The FTSE 100 is at its lowest since July. Have these shares become too cheap?
Market declines present opportunities to pick up great shares at bargain prices. The FTSE 100 (UKX) is down 5.3% in the last month. Could it be time to start buying blue-chip shares again?
I trawled the market to find FTSE 100 shares trading within 7% of their 52-week low. Some are trading near multi-year lows.
|Name||Price (p)||P/E (forecast)||Yield (forecast, %)||Market cap (£m)|
|Royal Dutch Shell||2,098||7.8||5.3||131,313|
|WM Morrison Supermarkets||256||9.5||4.6||6,174|
The challenge for anyone researching these shares is deciding whether they are undervalued. If so, you might expect a bounce-back and some nice dividends along the way. However, if the company is entering a genuine decline, buying the shares could damage your wealth.
1) Royal Dutch Shell
The Anglo-Dutch oil giant Royal Dutch Shell (LSE: RDSB) is a genuine stock market titan.
Shell's shareholder dividend has not been cut since the end of the Second World War. According to Capita's Dividend Monitor report, in 2011 Shell paid a total of £6.7bn in dividends to shareholders. No other FTSE 100 company managed to pay as much.
Thus far, Shell has declared three quarterly dividend payments of $0.43 per share. This suggests that the company may be on track to pay $1.72 of dividends for the full year.
That would represent a 2.4% advance on 2011's total payout of $1.68. Analysts forecast another small rise in 2013. On the earnings front, profits are expected to dip slightly this year before rising 5.0% in 2013.
This means that Shell is trading on a prospective 2013 yield of 5.4% and a 2013 price-to-earnings (P/E) ratio of just 7.5. Only in the very depths of the financial crisis did the shares offer better value.
2) Wm Morrison Supermarkets
Tesco is not the only supermarket that has endured a tough 2012.
According to market researchers Kantar Worldpanel, Wm Morrison Supermarkets (LSE: MRW) now has 11.4% of the UK grocery market. One year ago this was 11.8%.
This decline is affecting expectations of Morrisons' profitability. This time last year, the broker community were estimating Morrisons would report earnings per share (EPS) of 29p for 2013. Now, this figure has fallen to 27.1p.
As profit forecasts have declined, so has the rating that the market awards Morrisons' shares. One year ago, shares in Morrisons were 310p. That year, Morrisons' reported EPS of 26.1p. That's a P/E of 11.9.
Now, Morrisons trades on just 9.5 times forecast profits.
Nonetheless, Morrisons' dividend has been progressing nicely. From 4.0p per share in 2008, the 2012 figure hit 10.7p. For the next year, the dividend is expected rise 10.0% to 11.8p.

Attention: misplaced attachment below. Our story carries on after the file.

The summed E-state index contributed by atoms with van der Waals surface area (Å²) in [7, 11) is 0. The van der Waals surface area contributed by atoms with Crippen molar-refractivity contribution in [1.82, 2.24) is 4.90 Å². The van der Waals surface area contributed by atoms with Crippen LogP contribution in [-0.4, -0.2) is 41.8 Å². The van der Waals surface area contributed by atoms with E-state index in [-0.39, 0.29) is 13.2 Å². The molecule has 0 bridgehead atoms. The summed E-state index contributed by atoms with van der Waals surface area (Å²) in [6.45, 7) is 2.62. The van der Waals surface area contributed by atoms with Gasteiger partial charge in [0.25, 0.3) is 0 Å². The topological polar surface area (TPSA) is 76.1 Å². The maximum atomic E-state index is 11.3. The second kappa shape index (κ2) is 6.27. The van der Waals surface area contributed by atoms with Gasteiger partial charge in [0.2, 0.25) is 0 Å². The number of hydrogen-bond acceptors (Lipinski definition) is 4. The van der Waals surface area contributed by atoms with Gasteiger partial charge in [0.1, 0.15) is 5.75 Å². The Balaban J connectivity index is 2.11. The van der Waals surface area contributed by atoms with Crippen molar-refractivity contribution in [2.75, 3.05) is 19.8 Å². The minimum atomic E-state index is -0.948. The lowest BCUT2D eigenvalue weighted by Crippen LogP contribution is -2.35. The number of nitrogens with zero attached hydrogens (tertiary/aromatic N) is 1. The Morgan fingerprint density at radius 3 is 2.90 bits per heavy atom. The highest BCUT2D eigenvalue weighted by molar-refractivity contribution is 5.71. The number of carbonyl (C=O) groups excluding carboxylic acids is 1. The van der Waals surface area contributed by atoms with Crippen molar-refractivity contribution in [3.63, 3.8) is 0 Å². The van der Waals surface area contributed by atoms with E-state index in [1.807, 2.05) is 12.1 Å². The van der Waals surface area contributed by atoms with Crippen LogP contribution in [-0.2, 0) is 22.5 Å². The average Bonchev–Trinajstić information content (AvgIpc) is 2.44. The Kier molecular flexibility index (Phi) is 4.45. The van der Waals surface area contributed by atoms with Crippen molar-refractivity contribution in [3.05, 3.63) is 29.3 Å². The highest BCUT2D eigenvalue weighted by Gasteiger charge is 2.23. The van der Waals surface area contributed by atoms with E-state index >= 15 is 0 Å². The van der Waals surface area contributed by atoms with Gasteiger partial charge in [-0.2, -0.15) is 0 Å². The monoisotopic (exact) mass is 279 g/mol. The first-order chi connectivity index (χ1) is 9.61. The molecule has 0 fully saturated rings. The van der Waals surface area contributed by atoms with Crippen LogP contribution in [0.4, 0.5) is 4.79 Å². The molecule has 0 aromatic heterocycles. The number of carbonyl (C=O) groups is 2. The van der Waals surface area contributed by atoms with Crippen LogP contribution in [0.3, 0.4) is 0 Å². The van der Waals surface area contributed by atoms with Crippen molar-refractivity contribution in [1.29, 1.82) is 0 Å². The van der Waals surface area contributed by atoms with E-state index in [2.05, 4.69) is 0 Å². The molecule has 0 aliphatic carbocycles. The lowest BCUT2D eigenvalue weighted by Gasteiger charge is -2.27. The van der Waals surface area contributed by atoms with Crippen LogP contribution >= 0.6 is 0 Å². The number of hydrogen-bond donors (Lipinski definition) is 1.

That is the cheapest the shares have been in five years. It seems a fair price, given growth expectations of just 3.9% profit this year.
Shire (LSE: SHP) is currently priced at 13.6 times 2012 profit estimates and has an expected yield of 0.6%. Like Shell, this means that Shire has not been as cheap since the credit crunch.
Better growth is expected from Shire than Shell. Analysts forecast 28.0% EPS growth for 2012, followed by 8.2% growth in 2013. The dividend is expected to rise 31.3% this year and 20.6% the next.
Shire has delivered compound annual earnings growth of 30.1% per annum in the last five years. By the same measure, the dividend has been rising 13.2% a year on average.
You might be surprised that Shire is available to buy at just 12.5 times consensus forecasts for 2013 profits. Typically, the market reserves a valuation like that for a company with only modest growth prospects.
The problem is, pharmaceuticals like Shire are always under pressure from rival generic drugs. An announcement from the company earlier this year cast doubts over the long-term earnings from its attention deficit disorder drug Adderall XR.
At the current valuation, I would say the market is still making up its mind about Shire.
Ten years ago, Vodafone (LSE: VOD) was a high-tech go-go share. Investors at that time were being asked to estimate Vodafone's long-term profit potential with little history to go on.
That's always incredibly difficult. I'm glad that I steered clear of the company at the time. Long-term holders will have been disappointed with Vodafone's share price progression in the last decade.
However, as the industry has matured, Vodafone has become a different kind of share. Although the share price may have disappointed, Vodafone's dividends have impressed.
From 1.47p in 2002, Vodafone has increased its dividend every year. For 2012, the payout hit 9.52p per share. This was further augmented by a 4.0p special dividend.
The result is that Vodafone is now expected to overtake Shell as the FTSE 100's biggest dividend payer.
With recent interim results, the company confirmed a 7.2% increase in its interim dividend. While there will not be a special dividend this year, the company will be buying back its shares in the market.
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> David owns shares in Vodafone. The Motley Fool owns shares in Tesco, and has recommended shares in Vodafone.